by Kathy Moren RN, BSN, IBCLC
One of the greatest things about having adult children is that every once in a while, you learn something from them. This happens often with my oldest son, who is intricately involved in my business. He is often suggesting podcasts he thinks I might be interested in. He has turned me on to Tim Ferriss for business and life advice, and Vox, a media group known for explanatory journalism. One day, I listened to a Vox podcast that actually intersected with my passion: dissecting the conflicting advice that my patients, all new parents, get bombarded with.
Ezra Klien had a fascinating conversation with an economist that was promoting a new book. The anxiety in Ezra’s voice was apparent as he discussed his exhaustion and concern about sleep training his new baby (another passion of mine!) The book was Cribsheet, A Data Driven Guide to Better, More Relaxed Parenting, From Birth to Preschool. The economist’s name is Emily Oster. Imagine my surprise to find out she teaches at Brown! She also wrote a book Expecting Better: Why Conventional Pregnancy Wisdom is Wrong-And What You Really Need to Know. Coincidentally, one of my patients recommended that book to me a few days ago. I just returned from vacation, and happily devoured Cribsheet while away. I would like to encourage all new/expecting parents to read both of them.
Dr. Oster’s premise is that data doesn’t always support the common mandates provided to parents regarding what is best for their children. And what I most found most refreshing, is her proclamation that you have a choice in how you parent, which of course, you do. She confesses to being a new Mommy, going down the internet rabbit hole looking for advice about a multitude of subjects, only to be more confused and worried. Haven’t we all done that? And doesn’t the conflicting advice only leave us more stressed out?
The book starts by addressing all the things that no one talks about after having a baby. I vividly remember my three younger sisters, who all gave birth to their first child weeks from each other, looking at me and saying “Why doesn’t anyone tell you about this?” I don’t know, but now someone has! Anticipatory guidance is a beautiful thing, and I try to provide it all the time. Everything is much easier to deal with when you have an idea of what to expect and understand what is normal.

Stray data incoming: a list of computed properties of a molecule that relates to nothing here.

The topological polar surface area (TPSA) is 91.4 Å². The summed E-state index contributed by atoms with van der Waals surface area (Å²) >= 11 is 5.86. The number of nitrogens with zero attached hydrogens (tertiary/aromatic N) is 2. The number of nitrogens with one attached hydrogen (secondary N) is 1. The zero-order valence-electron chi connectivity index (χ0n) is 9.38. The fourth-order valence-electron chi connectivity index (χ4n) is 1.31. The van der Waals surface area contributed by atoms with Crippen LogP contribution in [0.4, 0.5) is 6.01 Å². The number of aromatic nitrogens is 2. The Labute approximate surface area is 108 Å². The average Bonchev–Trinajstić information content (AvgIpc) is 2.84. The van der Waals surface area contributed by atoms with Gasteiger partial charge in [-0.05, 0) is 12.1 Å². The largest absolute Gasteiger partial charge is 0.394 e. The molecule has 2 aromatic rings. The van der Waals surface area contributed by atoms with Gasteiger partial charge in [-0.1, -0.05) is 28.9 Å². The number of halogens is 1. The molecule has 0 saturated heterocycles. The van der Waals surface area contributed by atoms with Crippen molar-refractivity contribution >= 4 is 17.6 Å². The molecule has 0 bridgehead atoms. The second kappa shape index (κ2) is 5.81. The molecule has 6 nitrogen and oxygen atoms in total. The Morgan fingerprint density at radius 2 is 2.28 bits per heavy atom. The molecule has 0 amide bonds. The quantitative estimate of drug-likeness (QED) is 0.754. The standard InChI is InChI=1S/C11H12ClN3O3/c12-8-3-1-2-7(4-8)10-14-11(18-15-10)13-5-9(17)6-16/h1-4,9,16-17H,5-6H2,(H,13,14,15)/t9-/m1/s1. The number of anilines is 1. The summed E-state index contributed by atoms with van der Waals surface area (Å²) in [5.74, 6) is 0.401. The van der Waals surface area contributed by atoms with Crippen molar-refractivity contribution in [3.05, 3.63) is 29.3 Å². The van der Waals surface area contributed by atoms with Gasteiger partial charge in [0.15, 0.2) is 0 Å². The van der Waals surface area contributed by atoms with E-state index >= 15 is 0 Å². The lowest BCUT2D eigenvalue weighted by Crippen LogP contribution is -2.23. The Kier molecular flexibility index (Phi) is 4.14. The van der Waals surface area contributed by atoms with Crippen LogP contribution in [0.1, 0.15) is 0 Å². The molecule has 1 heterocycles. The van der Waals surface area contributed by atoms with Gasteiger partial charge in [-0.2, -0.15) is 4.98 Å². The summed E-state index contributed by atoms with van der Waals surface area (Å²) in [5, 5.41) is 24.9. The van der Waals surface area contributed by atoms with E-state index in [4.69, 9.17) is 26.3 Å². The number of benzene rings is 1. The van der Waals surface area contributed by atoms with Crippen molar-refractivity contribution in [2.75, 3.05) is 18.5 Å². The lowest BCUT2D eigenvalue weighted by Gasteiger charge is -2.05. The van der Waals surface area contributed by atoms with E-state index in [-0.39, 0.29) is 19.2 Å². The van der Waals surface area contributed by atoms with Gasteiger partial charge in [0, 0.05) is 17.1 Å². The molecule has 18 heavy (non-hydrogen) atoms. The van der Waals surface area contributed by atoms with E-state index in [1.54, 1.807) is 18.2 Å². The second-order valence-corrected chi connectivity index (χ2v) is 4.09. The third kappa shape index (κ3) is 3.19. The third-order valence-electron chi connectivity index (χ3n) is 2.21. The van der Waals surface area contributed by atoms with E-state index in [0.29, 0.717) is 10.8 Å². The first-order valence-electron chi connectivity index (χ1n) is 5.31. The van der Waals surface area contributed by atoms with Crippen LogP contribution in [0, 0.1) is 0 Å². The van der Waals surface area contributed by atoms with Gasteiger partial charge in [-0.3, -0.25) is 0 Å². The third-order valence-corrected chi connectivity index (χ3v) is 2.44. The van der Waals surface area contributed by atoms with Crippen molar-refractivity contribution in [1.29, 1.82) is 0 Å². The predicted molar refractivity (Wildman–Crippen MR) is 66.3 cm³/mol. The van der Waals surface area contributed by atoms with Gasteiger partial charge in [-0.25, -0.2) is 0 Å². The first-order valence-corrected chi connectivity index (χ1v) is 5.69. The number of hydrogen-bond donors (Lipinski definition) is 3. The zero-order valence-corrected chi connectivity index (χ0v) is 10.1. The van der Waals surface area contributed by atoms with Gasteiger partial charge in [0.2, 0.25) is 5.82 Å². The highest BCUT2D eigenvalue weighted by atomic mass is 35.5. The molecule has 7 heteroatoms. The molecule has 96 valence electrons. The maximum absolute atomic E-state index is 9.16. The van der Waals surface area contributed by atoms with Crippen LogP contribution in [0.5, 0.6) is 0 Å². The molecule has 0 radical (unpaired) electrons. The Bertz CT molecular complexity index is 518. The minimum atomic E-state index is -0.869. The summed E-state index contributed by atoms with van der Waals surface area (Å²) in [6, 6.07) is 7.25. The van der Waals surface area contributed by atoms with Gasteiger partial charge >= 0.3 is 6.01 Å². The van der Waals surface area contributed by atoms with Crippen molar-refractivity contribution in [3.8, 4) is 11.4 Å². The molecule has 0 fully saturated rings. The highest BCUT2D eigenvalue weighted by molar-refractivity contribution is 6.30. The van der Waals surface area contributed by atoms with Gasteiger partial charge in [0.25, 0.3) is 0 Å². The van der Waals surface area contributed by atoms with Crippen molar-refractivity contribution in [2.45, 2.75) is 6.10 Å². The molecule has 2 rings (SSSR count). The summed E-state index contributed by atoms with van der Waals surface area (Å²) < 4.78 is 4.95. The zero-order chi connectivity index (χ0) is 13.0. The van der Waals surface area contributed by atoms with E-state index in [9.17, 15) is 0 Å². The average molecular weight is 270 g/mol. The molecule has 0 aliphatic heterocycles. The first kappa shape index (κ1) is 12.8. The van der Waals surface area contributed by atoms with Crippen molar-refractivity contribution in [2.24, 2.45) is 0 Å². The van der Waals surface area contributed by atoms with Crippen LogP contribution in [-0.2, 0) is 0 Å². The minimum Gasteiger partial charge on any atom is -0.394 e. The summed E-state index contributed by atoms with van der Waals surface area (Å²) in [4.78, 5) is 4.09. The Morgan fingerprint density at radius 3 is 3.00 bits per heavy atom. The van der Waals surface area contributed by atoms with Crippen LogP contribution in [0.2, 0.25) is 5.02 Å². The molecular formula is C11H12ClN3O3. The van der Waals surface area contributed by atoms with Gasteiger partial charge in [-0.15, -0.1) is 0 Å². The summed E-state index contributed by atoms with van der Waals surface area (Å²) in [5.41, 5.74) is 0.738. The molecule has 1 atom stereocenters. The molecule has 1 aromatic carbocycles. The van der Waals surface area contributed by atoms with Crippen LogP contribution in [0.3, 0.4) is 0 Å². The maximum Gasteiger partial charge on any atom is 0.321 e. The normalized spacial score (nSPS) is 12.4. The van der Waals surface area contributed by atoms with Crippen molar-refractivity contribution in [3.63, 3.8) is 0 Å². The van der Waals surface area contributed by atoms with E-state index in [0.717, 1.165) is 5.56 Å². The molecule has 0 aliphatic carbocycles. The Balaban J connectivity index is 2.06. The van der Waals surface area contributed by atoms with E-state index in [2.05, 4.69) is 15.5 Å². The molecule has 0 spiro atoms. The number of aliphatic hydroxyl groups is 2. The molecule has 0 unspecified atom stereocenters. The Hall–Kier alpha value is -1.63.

Dr. Oster then tackles the most important parenting topics and addresses the data relevant to each one. My favorites of course are breastfeeding, the current SIDs recommendations, sleep training and vaccinations. But every topic you are concerned about is in there, with a deep dive on the data, analyzed by someone who knows how to do it, and is not currently sleep deprived and emotional. I am looking forward to incorporating her data and recommendations into my presentations. I want to validate what I have been professing all along, but anecdotally, and without the data to prove it.
Some of her key assessments: Breastfeeding support in the home after birth increases breastfeeding success. And of course, breastfeeding is not always easy and/or the right choice for everyone. This is blasphemy when acknowledged by me, I know! But some of you have looked at me with profound relief when I have asked you to consider that it might not be the best option for your family. I consider it an important part of my work to give you options based on my honest assessment of your entire situation and I strive to do that daily.
Other gems are that sleep training and crying it out work, with both parents and babies much happier while sleeping longer. Vaccines don’t cause autism. And my all time favorite realization, that parents need to “put the sleep risks (relative to SIDS) in the context of the risks that we are implicitly accepting every day.” And to realize that “sleep choices have real quality of life impacts.”
I would like to encourage all new families to use this book to make educated decisions about how to parent. My hope is that it will be liberating for you, decrease your stress and give you the confidence you need to be the best parent you can be. And if you are local, consider hearing Dr. Oster speak at the Providence Children’s Museum on July 19th at noon. I will be there and am looking forward to what she has to say!